UK gilts tumble again as inflation fear spreads through market
LONDON, May 25 (Reuters) - British bond prices tumbled again on Thursday as investors added to bets that high inflation will force the Bank of England to carry on raising interest rates, with two-year gilts on track for one of the biggest weekly falls in 20 years.
Gilt yields, which move inversely to prices, were last up on the day around 11 to 17 basis points (bps) over the range of maturities, adding to a similar jump on Wednesday as markets reeled from stronger-than-expected inflation data.
The moves represent a sharp tightening of financial conditions in Britain and are likely to concern BoE officials, with bond yields nearing levels seen during the "mini-budget" turmoil in financial markets last September and October.
The two-year gilt yield , which is especially sensitive to BoE rate expectations, rose on Thursday to its highest level since Sept. 29 at 4.55%, up 18 bps on the day.
So far this week the two-year yield has risen about 60 bps. Excluding the mini-budget announcement - a week in which the yield soared by 89 bps - the increase would be the biggest since similar moves during the 2008-2009 market crisis.
Craig Inches, head of rates and cash at Royal London Asset Management, said the sharp price moves had "definitely resulted in some pain" for investors, with liability-driven investment funds (LDIs) who service pension funds holding back on buying.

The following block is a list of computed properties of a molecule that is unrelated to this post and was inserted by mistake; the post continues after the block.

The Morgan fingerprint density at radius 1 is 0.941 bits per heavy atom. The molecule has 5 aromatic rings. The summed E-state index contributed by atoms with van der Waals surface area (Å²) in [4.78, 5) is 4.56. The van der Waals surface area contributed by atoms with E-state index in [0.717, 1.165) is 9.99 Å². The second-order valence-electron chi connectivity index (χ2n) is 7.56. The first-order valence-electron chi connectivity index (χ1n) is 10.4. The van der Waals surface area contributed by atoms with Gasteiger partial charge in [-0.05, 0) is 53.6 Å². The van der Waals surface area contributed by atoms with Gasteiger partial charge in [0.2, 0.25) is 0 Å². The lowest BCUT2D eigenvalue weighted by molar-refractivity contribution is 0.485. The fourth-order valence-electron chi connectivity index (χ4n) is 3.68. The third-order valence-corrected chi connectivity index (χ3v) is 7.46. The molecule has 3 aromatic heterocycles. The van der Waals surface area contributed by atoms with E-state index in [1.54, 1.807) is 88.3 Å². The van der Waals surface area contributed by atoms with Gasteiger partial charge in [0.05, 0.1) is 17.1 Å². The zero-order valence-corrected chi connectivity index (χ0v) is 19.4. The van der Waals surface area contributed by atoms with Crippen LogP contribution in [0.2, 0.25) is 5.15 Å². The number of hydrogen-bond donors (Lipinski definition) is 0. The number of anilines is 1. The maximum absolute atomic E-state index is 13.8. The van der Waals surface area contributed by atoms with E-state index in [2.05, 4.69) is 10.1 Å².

"However, despite all of this, the moves have been orderly and the market is still functioning okay despite the yield moves," he said.
Britain's biggest asset manager, Legal & General Investment Management, is avoiding taking a strategic position on gilts due to the uncertain outlook, its chief investment officer said on Thursday.
"The inflation data that we got yesterday in the UK will put a lot of pressure on the Bank of England in getting this balancing act right," Sonja Laud told reporters, adding that gilts were subject to higher volatility than U.S. bonds.
Swap rates - a key determinant of mortgage borrowing costs - have also soared this week by their most since 1989 excluding the mini-budget period.
One of Britain's biggest mortgage lenders, Nationwide Building Society, said it would increase interest rates on many new mortgages by 0.45 percentage points on Friday, while some smaller lenders withdrew products.
Financial markets priced in the BoE raising its Bank Rate - currently 4.5% - to 5.5% by November, compared with a 50% chance on Wednesday.
The gap between 10-year British and German government bond yields has widened this week to above 183 basis points. Excluding the mini-budget period, that difference represented the widest spread since the BoE became operationally independent of the government in 1997.
The sustained narrowing of the spread after 1997 had been viewed by British economic policymakers as a major achievement.
The 10-year gilt yield itself hit 4.379% on Thursday, its highest level since mid-October before receding to 4.37%, up about 15 bps on the day.
Bond strategists from NatWest, a primary dealer in British government debt, said they now expected the 10-year gilt yield to hit 4.6%. Saxo Bank said it thought the 10-year gilt yield could breach a key resistance level of 4.59%.
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